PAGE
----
Idealization XI: Historical Studies on Abstraction and Idealization

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Discussions about abstraction are so important and so profound that this topic can hardly be neglected. It has inevitably cropped up again in various periods of philosophical enquiry. Despite these ancient roots and after the great debate that characterised the empirical and rationalistic tradition, interest in the problem has unfortunately been absent in large measure from the mainstream of mathematical logic and analytic philosophy. It seems that there is a gap between the epistemological theorization, in which it is difficult to find new insights on the problem of abstraction, and the historical studies concerning the development of philosophical thought. Such studies, however, present a more fertile ground for such insights. Here the reader will find presented for the first time a collection of papers about the topic, considered from an historical point of view together with an awareness of the need for building a bridge between historical research and theoretical speculation. Accordingly the volume consists of both general overviews which sketch the signifcance and the fortunes of abstraction in science, philosophy and logic (the first part) and historical case studies which focus on abstraction in particular thinkers (the second part). This volume is of interest for both general philosophers and historians of philosophy.

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Francesco Coniglione (1949) teaches history of philosophy at Catania University and is member of the Advisory Committee of the Poznań Studies on the Philosophy of the Sciences and the Humanities. He has studied Polish analytical philosophy ( Nel segno della scienza. La filosofia polacca del Novecento, Milano 1996), and the history of the 20th century philosophy of science ( La parola liberatrice. Momenti storici del rapporto tra filosofia e scienza, Catania 2002). He has published numerous papers, some of which are translated into English and Polish.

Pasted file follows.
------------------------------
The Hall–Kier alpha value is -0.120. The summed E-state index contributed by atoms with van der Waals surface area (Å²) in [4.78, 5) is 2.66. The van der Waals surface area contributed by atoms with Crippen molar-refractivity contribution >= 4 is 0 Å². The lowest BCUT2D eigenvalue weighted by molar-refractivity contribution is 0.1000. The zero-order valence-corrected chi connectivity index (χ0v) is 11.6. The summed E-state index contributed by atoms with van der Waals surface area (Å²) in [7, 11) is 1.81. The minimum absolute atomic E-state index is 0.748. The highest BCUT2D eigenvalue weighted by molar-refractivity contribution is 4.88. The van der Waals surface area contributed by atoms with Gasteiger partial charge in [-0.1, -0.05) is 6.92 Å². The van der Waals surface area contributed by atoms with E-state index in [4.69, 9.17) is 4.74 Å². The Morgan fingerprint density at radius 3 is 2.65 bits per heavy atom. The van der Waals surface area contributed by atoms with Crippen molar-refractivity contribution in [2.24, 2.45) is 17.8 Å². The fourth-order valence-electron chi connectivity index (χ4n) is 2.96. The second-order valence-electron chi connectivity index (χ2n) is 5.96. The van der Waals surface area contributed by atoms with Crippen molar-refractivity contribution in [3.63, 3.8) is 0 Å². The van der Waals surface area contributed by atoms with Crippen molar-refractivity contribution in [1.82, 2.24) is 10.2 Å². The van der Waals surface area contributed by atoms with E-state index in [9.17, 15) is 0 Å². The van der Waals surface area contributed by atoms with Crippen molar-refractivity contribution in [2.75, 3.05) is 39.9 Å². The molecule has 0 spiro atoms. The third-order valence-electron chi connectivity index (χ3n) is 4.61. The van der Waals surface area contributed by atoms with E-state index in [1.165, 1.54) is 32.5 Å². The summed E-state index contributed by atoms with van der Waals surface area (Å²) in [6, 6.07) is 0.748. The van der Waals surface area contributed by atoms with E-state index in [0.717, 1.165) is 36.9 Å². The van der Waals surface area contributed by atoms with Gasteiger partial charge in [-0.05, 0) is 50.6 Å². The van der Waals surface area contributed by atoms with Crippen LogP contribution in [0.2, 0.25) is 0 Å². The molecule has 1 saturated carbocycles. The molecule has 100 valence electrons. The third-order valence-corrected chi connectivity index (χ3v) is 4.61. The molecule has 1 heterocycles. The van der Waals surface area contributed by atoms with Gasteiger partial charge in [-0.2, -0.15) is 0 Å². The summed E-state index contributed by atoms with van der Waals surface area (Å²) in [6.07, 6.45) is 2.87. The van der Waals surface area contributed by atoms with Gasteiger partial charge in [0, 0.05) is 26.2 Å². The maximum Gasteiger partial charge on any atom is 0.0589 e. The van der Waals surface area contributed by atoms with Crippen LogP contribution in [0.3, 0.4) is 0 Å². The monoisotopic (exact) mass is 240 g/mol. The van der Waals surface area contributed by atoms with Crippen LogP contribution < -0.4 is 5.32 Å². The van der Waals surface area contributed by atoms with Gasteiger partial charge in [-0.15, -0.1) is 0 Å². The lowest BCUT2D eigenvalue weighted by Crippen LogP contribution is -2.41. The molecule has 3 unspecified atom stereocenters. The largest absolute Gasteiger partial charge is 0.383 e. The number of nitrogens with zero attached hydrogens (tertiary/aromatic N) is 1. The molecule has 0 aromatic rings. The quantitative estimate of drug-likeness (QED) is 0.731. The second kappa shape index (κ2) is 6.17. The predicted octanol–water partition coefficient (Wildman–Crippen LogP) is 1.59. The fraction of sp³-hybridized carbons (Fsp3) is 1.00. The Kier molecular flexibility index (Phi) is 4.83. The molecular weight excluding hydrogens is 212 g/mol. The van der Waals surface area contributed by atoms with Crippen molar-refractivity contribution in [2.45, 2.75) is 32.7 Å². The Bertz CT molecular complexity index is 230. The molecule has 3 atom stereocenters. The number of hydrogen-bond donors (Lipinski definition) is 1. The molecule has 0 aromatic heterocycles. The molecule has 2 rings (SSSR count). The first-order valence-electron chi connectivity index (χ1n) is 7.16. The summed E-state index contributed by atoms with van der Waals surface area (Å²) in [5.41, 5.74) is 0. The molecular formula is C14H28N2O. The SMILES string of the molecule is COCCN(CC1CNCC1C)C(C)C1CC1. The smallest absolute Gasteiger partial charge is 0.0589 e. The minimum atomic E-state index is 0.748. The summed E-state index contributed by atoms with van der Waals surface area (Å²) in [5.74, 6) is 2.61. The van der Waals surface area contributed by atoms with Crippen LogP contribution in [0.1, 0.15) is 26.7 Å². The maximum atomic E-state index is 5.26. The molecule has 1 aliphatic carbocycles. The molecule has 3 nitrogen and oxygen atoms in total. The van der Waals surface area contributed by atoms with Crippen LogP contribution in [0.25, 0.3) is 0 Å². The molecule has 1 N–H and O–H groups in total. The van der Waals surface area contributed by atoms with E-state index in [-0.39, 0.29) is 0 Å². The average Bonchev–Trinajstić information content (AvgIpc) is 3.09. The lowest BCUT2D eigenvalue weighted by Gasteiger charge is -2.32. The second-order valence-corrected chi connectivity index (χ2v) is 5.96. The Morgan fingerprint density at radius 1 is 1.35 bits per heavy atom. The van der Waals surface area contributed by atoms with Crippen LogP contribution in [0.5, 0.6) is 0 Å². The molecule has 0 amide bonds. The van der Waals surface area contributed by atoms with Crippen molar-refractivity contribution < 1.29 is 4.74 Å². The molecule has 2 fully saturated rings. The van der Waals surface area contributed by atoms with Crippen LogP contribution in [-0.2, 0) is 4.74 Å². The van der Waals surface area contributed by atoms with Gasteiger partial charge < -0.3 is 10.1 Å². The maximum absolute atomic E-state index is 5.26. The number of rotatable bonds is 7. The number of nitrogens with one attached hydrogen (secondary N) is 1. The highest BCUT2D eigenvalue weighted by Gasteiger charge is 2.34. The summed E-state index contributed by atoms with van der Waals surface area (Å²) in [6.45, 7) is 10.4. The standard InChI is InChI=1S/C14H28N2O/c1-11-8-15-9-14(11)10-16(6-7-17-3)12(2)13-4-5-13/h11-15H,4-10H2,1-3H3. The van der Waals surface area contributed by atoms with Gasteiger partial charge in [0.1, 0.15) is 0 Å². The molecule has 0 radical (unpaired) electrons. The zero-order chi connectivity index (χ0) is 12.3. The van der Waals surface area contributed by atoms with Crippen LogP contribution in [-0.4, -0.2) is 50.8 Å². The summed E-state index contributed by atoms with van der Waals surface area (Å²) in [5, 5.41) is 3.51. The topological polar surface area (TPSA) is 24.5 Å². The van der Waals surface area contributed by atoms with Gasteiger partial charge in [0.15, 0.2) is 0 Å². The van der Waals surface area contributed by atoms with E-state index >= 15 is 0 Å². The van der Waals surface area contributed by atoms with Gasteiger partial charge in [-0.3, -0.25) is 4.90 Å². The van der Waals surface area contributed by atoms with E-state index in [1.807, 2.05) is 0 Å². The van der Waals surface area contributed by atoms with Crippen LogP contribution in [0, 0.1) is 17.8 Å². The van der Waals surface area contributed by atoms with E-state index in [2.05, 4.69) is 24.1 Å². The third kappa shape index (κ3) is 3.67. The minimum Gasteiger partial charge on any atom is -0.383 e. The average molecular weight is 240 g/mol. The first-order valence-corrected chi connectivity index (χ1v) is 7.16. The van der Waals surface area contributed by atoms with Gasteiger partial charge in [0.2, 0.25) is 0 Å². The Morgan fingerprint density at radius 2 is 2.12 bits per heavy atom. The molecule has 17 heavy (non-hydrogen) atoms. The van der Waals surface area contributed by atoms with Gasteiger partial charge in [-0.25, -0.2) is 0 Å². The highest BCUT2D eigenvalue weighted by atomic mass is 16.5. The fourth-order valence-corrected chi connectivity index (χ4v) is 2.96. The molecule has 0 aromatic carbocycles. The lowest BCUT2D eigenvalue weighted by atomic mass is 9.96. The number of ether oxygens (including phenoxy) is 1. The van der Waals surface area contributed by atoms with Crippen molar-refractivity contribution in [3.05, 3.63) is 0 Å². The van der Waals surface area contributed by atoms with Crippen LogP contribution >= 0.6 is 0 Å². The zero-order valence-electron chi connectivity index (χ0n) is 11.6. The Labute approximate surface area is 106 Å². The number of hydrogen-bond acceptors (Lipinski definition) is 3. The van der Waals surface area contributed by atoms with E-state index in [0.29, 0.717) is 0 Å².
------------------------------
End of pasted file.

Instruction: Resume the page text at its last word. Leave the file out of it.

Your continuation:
Roberto Poli (1955) teaches at the Faculty of Sociology of Trento University and is editor-in-chief of Axiomathes (Kluwer). Poli is member of the Board of directors of Mitteleuropa Foundation (Bolzano) and editor of Categories (Poligraphica), Western Philosophy Series (Ashgate), and Dialogikon (Jagiellonian University, Cracow). His main scientific interests include ontology ( Ontologia formale, Genova 1992), Central European Philosophy (Brentano, Husserl, Meinong, Twardowski) and the theory of values; His works are published in English, German, Italian, Polish, and Russian. He is currently working on the elaboration of the general categorical framework for an ontology well suited for applications in the field of information sciences ( ALWIS. Ontology for Knowledge Engineers, Utrecht, 2001).
Robin D. Rollinger (1956) is a research editor at the Husserl Archives in Leuven. He is the main editor of Husserliana XXXVI ( Transzendentaler Idealismus) and is currently working on another critical edition of the Husserliana ( Urteilstheorie). He has also written two books, Meinong and Husserl on Abstraction and Universals (1993) and Husserl’s Position in the School of Brentano (1999), as well as numerous articles on phenomenology, Austrian philosophy, and the nineteenth century background of these currents.
Preface
General Perspectives
Ignacio ANGELELLI: Adventures of Abstraction
Allan BÄCK: What is Being qua Being
Francesco CONIGLIONE: Between Abstraction and Idealization: Scientific Practice and Philosophical Awareness
Case Studies
Desmond Paul HENRY: Anselm on Abstracts
Leen SPRUIT: Agent Intellect and Phantasms. On the Preliminaries of Peripatetic Abstraction
Robin D. ROLLINGER: Hermann Lotze on Abstraction and Platonic Ideas
Roberto POLI: W.E. Johnson’s Determinable-Determinate Opposition and his Theory of Abstraction
Maria van der SCHAAR: The Red of a Rose. On the Significance of Stout’s Category of Abstract Particulars
Claire ORTIZ HILL: Abstraction and Idealization in Edmund Husserl and Georg Cantor prior to 1895
Guillermo E. ROSADO HADDOCK: Idealization in Mathematics: Husserl and Beyond
Andrzej KLAWITER: Why Did Husserl not Become the Galileo of the Science of Consciousness?
Giovanni CAMARDI: Ideal Types and Scientific Theories